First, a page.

Have you ever been outside, minding your own business, and found a bee buzzing toward you, seemingly waiting to sting you and cause anything from localized distress to anaphylactic shock? I’m sure many of us have. However, these creatures keep many industries afloat and our quality of life high, due to increased diet variability produced by the non-staple crops that are almost entirely dependent on bees’ pollination.
Plants need to be pollinated in order to produce fruits and nuts. Animals are significant vectors for pollination, although bees do not pollinate staple crops. However, demand for berries, some fruits, almonds, coffee and chocolate-all animal-pollinated crops heavily dependent on bees-has significantly increased throughout the world, and production of these has shifted to third world countries whose increasing need for arable land fuels habitat destruction for these essential pollinators. Furthermore, bee-pollinated products generate over 50 billion dollars in business each year. Imagine the potential impact on countries, such as Costa Rica, that depend on animal-pollinated cash crops to survive. Poverty in agricultural regions that specialize in non-staple common food items would skyrocket. In addition, workers’ productivity would suffer in the first world due to coffee shortages.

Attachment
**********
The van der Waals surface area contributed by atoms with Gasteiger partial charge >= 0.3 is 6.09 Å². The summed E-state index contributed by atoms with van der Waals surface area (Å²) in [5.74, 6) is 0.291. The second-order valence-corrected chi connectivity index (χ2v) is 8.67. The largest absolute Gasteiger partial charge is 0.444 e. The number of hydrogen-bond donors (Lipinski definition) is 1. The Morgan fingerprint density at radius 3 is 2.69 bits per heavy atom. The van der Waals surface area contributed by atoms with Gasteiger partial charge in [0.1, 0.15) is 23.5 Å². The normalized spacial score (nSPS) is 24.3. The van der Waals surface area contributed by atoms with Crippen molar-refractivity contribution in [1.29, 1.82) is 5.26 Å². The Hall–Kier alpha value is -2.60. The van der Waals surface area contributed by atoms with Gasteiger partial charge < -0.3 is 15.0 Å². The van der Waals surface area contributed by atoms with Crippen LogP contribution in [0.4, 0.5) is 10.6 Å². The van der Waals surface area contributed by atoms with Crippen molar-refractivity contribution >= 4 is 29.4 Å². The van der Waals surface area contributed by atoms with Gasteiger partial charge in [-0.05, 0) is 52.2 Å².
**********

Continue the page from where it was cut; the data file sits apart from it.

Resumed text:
Overall, if the entire population of bees died instantly, most of the worlds’ calories would not disappear, but the variety of these calories would be diminished significantly. Bees do face many threats, such as a lack of safe nesting areas, diseases and side effects of consumption of corn pollen from poorly tested modified crops. We can safeguard bees by building shelters for them and pressuring our representatives to pass laws that mandate thorough bee friendliness testing of genetically modified crops. Bees are important to society because they help produce many crops that we enjoy daily, and without them our food diversity would suffer and worldwide poverty levels would increase.